The Fruit is an almost spherical Drupe (a fleshy, 1-seeded indehiscent fruit with the seed enclosed in a stony endocarp; stone fruit e.g. peach) up to 2cm in diameter. The stony endocarp is very hard and surprisingly wide. I used a saw to cut through the one in photo 910. The fruit is shiny red or reddish-brown and leathery. Large numbers may fall to the ground. It has a thin layer of rather dry sweetish meal-like pulp surrounding a usually solitary elliptic (oval in outline, rest flattish but slightly raised in the centre) Seed. The fruit may remain on the tree until the next green leaves appear (Feb-Aug).
Distribution & Ecology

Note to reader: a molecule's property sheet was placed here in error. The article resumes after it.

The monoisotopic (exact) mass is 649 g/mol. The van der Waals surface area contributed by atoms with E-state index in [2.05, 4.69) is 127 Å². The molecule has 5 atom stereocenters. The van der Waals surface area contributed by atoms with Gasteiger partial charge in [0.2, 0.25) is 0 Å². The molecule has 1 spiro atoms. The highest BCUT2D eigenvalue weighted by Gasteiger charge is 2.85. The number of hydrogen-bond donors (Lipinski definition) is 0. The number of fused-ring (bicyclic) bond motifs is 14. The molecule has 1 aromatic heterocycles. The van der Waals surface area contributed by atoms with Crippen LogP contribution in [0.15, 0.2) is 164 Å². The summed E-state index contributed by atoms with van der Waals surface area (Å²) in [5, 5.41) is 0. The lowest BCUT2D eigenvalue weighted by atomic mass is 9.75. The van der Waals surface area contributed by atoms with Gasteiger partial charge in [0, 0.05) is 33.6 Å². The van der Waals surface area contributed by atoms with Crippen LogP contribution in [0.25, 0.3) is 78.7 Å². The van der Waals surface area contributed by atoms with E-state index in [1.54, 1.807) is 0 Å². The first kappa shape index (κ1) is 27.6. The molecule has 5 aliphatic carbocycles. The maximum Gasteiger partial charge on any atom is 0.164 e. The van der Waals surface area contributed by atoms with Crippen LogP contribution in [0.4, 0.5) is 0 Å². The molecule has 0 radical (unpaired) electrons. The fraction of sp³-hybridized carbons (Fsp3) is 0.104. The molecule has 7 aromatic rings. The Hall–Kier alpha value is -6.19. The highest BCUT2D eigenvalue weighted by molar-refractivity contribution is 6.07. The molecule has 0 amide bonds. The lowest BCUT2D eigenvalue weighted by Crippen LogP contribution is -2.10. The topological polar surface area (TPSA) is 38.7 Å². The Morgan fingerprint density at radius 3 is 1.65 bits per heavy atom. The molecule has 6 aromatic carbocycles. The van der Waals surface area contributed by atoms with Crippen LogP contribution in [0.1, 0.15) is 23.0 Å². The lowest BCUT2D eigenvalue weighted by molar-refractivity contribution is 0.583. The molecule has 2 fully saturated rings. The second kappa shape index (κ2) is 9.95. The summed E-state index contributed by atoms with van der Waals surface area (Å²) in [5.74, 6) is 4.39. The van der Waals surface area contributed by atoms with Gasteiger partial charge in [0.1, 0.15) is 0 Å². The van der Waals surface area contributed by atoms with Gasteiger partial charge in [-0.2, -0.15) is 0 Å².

This Tree is located in a wide range of habitats – especially in summer rainfall areas. The tree is low temperature and drought tolerant and is a relatively common tree in the RSA: especially in the bushveld but excluding the South-Western Cape. The tree is also located in Namibia, Mozambique, Botswana, Swaziland, Lesotho, Ethiopia and Arabia. The tree is susceptible to invasion by Mistletoe (an obligate hemi-parasite that gains moisture and nutrients from the host plant). This hemi-parasite is more visible in winter when its greenish branches become visible on a leafless tree. Rats store Fruit as winter food. Many birds and animals – including giraffe, also eat the fruit. Butterflies including the blue-eyed Pierrot (Zintha hintza), the black pie or dark pied Pierrot (Tuxentius melaena) and the dotted blue (Tarucus sybaris) have larvae which feed on this Tree. The flowers often produce a lot of Nectar. This attracts beetles, wasps, bees, flies and birds.